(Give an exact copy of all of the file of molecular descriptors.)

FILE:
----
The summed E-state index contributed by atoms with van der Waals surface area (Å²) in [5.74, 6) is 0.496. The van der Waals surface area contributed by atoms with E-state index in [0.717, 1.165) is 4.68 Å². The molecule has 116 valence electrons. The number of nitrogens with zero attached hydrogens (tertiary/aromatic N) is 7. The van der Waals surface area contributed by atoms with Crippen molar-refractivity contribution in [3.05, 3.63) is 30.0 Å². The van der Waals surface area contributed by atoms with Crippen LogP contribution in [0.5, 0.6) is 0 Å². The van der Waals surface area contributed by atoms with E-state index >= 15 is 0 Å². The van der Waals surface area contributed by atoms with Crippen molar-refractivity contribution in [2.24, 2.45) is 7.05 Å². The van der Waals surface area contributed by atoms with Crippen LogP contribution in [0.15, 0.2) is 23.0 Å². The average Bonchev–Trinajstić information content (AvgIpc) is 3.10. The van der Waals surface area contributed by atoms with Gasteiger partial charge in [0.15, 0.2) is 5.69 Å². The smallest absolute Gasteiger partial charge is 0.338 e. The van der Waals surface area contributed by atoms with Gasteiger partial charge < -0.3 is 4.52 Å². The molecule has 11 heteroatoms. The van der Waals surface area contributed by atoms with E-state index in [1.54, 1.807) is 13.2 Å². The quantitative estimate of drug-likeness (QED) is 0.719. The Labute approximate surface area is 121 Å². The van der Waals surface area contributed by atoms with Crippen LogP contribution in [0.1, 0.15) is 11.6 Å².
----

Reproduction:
The summed E-state index contributed by atoms with van der Waals surface area (Å²) in [5.74, 6) is 0.496. The van der Waals surface area contributed by atoms with E-state index in [0.717, 1.165) is 4.68 Å². The molecule has 116 valence electrons. The number of nitrogens with zero attached hydrogens (tertiary/aromatic N) is 7. The van der Waals surface area contributed by atoms with Crippen molar-refractivity contribution in [3.05, 3.63) is 30.0 Å². The van der Waals surface area contributed by atoms with Crippen LogP contribution in [0.5, 0.6) is 0 Å². The van der Waals surface area contributed by atoms with E-state index >= 15 is 0 Å². The van der Waals surface area contributed by atoms with Crippen molar-refractivity contribution in [2.24, 2.45) is 7.05 Å². The van der Waals surface area contributed by atoms with Crippen LogP contribution in [0.15, 0.2) is 23.0 Å². The average Bonchev–Trinajstić information content (AvgIpc) is 3.10. The van der Waals surface area contributed by atoms with Gasteiger partial charge in [0.15, 0.2) is 5.69 Å². The smallest absolute Gasteiger partial charge is 0.338 e. The van der Waals surface area contributed by atoms with Gasteiger partial charge < -0.3 is 4.52 Å². The molecule has 11 heteroatoms. The van der Waals surface area contributed by atoms with E-state index in [1.54, 1.807) is 13.2 Å². The quantitative estimate of drug-likeness (QED) is 0.719. The Labute approximate surface area is 121 Å². The van der Waals surface area contributed by atoms with Crippen LogP contribution in [0.1, 0.15) is 11.6 Å².